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Population growth and Pakistan

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The world's population more than doubled between 1950 and 1992, rising from 2.5 billion to 5.5 billion

By Dr. S.M. Alam
Nuclear Institute of Agriculture,
 Tandojam, Pakistan.
Oct 09 - 15, 2000

The size and growth of world populations are enormously larger than at any previous epoch of human history. The recent rate of growth 1.7 to 2.0 per cent per year, is not large by many standards. But continued over any long historical period, it leads to population growth of astronomical proportions. Even with slowing rates of growth, the population division of United Nations projects has shown a rise of world population from 4.4 billion in 1980 to 6.1 billion in the year 2000 and nearly 8.2 billion in the year 2025. This is within the lifetime of the majority of persons alive today.

The world's population more than doubled between 1950 and 1992, rising from 2.5 billion to 5.5 billion. In 1950, nearly a third of human kind lived in the industrial world, now it is below one quarter. By 2020, it will be less than one fifth. Within the developing world, national populations are growing at very different rates. As countries grow richer, and infant mortality declines, so women have smaller families. In some developing countries, such as South Africa and Taiwan women typically have families as small as those in industrial countries two children or fewer. In contrast, some African countries where women typically bear seven or eight children.

Population growth derives from an excess of births over deaths, aside from migration. National differences in rates of population growth today are largely determined by levels and trends in the birth rate. Up to world war second, there was a clear dichotomy between those countries that had experienced major fertility declines and those that had not. The former included Europe and Europe overseas (North America, Australia, and temperate South America). The remainder continued to have high fertility, the levels varying with cultural differences. This dichotomy has broken down as non- European populations have modernized conspicuously led by Japan. To-day, East-Asian and Latin-American countries are experiencing rapid fertility declines constant with their 'modernization' and/or their break with traditional institutions, as in the People's Republic of China. Less rapid fertility reductions are generally observable in India and other countries in South and South-East Asia. Muslim nations and tropical African countries have not yet experienced major fertility reductions, though these have begun in several Muslim countries such as Turkey, Tunisia, Egypt and Indonesia. Major progress in reducing mortality has been mode in almost every country in the world. Commonly some countries in less developed world gained 5-10 years in life expectancy between 1960 and 1980. But in Muslim south-west Asia and in the most impoverished countries of South Asia such as India, Pakistan and Bangladesh, where death rates are high. The United Nations have projected the population of some countries of world starting from 1980-2025, which is presented below:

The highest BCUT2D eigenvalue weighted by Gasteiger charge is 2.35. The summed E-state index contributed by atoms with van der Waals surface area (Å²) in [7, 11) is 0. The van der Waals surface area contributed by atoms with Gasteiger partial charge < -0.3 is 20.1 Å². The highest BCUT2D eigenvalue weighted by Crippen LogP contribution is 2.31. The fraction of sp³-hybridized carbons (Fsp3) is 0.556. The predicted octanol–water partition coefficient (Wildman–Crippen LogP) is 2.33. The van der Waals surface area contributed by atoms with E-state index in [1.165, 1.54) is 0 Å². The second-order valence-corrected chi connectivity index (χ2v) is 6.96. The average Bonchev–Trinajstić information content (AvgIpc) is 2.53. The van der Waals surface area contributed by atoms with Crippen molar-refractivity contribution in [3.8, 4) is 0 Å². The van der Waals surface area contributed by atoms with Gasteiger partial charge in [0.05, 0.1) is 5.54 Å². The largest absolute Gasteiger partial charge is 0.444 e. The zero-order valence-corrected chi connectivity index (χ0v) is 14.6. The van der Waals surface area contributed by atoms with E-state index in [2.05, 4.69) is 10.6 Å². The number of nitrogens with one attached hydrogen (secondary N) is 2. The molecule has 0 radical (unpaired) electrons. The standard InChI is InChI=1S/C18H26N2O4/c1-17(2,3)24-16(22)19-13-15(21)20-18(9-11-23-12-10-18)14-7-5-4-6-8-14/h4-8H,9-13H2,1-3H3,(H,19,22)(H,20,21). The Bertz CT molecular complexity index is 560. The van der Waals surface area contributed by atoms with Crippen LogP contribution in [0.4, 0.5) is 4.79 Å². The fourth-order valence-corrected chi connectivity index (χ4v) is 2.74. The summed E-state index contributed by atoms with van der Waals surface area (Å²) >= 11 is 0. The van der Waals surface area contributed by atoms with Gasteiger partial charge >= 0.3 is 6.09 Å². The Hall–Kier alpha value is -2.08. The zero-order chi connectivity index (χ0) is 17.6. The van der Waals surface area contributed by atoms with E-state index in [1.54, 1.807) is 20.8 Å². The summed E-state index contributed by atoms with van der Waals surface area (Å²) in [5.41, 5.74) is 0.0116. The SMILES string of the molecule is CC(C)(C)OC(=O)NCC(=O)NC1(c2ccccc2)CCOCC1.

United Nations 'modern' population projections (in millions).

Countries

1980

2000

2025

China

995

1251

1469

India

684

961

1234

USSR

265

310

355

US

227

264

306

Indonesia

148

l99

247

Brazil

122

187

291

Japan

117

129

131

Bangladesh

88

148

222

Pakistan

87

140

206

Nigeria

77

150

285

Mexico

70

116

174

Germany

61

59

54

Holland

57

59

57

U.K

56

55

54

France

54

56

53

Vietnam

54

79

106

Philippines

49

77

108

Thailand

47

69

90

Turkey

45

70

100

Egypt

42

64

95

Iran

38

65

99

Source: UN, World Population Projects Assessed in 1980.